To conduct a secondary analysis designed to test whether gestational weight gain is the result of increased energy intake or adaptive changes in energy expenditures.METHODS:
In this secondary analysis, energy intake and energy expenditure of 45 pregnant women (body mass index [BMI] 18.5–24.9 [n=33] and BMI 25 or greater [n=12]) were measured preconceptionally and at 22 and 36 weeks of gestation. Energy intake was calculated as the sum of total energy expenditure measured by doubly-labeled water and energy deposition determined by the four-compartment body composition model. Measurements of weight, body composition, and basal metabolic rate were completed preconceptionally and 9, 22, and 36 weeks of gestation. Basal metabolic rate was measured by indirect calorimetry in a room calorimeter and activity energy expenditure by doubly-labeled water.RESULTS:
Energy intake from 22 to 36 weeks of gestation was significantly higher in high gainers (n=19) (3,437±99 kcal per day) compared with low+ideal gainers (n=26) (2,687±110, P<.001) within both BMI categories. Basal metabolic rate increased in proportion to gestational weight gain; however, basal metabolic rate adjusted for body composition changes with gestational weight gain was not significantly different between high gainers and low+ideal gainers (151±33 compared with 129±36 kcal per day; P=.66). Activity energy expenditure decreased throughout pregnancy in both groups (low+ideal gainers: −150±70 kcal per day; P=.04 and high gainers: −230±92 kcal per day; P=.01), but there was no difference between high gainers and low+ideal gainers (P=.49).CONCLUSION:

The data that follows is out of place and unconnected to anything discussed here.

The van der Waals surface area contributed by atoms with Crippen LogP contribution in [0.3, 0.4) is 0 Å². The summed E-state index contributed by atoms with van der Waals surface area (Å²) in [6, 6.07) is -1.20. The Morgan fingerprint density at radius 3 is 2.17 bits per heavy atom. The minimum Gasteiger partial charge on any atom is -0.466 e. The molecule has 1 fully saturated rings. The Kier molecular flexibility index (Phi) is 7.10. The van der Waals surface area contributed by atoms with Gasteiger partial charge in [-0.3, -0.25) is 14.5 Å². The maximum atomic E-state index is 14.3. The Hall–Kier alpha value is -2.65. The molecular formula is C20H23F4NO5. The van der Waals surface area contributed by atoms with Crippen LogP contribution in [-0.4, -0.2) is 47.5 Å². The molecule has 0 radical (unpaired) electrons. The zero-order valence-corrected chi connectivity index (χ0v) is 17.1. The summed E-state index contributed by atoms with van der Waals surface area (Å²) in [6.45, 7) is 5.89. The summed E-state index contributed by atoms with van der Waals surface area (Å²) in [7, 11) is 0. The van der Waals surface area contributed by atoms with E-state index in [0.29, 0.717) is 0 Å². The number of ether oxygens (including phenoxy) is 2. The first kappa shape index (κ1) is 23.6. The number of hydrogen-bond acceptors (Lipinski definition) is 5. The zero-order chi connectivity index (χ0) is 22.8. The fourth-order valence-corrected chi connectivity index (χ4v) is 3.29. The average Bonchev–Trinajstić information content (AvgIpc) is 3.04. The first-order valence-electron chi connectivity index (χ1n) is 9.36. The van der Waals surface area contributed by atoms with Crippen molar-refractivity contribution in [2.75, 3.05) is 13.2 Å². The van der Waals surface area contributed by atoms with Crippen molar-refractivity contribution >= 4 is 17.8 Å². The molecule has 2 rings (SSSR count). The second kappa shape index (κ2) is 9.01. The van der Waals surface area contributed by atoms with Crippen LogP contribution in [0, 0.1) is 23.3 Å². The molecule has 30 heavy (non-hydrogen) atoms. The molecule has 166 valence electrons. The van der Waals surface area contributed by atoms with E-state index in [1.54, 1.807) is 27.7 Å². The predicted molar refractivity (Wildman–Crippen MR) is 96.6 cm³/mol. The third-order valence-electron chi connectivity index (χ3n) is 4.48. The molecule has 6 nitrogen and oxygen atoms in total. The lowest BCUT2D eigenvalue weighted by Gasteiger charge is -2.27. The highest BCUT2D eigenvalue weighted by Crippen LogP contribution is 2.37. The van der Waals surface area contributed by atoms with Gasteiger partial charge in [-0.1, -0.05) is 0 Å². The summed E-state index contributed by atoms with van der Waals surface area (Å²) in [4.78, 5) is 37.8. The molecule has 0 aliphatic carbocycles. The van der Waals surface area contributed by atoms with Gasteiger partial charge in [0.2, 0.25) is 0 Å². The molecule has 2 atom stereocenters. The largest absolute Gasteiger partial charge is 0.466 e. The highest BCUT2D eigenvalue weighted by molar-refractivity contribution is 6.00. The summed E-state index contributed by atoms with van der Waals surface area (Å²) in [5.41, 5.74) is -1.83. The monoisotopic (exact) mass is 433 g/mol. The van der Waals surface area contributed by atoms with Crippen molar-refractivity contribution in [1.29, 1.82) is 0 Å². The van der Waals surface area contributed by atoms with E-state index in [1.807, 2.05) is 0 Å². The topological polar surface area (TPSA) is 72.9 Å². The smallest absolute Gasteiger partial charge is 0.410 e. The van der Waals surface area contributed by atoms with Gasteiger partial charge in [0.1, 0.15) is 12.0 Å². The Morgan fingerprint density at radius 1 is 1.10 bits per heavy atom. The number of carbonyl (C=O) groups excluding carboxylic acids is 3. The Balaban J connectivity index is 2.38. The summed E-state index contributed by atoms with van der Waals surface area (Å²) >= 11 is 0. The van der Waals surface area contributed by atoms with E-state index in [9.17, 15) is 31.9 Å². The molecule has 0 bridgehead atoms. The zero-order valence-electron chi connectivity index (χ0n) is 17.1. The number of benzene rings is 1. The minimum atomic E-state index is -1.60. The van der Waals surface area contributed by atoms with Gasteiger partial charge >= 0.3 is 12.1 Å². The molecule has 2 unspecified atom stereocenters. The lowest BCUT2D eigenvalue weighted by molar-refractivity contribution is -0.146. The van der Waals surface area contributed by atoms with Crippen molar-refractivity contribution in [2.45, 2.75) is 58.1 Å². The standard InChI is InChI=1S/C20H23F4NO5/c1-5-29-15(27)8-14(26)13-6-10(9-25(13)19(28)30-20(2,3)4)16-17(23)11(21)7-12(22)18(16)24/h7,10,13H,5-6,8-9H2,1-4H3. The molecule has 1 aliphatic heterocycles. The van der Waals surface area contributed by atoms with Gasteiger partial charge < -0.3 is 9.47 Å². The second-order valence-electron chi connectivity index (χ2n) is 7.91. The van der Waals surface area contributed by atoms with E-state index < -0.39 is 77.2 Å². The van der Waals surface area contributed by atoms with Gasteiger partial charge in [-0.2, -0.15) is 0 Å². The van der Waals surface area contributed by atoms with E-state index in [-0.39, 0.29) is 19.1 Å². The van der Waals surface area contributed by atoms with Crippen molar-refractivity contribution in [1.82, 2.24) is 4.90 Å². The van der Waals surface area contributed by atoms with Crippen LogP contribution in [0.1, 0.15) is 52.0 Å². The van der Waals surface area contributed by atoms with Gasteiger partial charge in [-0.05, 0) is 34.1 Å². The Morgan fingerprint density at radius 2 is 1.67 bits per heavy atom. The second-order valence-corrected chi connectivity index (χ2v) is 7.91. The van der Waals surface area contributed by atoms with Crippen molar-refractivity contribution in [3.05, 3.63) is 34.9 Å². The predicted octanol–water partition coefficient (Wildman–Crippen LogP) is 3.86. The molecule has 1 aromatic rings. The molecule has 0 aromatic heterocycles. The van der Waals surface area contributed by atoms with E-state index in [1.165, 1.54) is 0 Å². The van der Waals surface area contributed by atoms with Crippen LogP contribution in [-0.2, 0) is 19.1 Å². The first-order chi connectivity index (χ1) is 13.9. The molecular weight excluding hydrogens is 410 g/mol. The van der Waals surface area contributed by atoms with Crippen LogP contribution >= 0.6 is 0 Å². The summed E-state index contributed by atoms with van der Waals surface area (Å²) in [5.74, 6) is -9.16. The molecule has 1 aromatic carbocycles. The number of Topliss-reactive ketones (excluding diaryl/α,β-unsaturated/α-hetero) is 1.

Interventions designed to increase adherence to the Institute of Medicine guidelines for weight gain in pregnancy may have increased efficacy if focused on limiting energy intake while increasing nutrient density and maintaining levels of physical activity.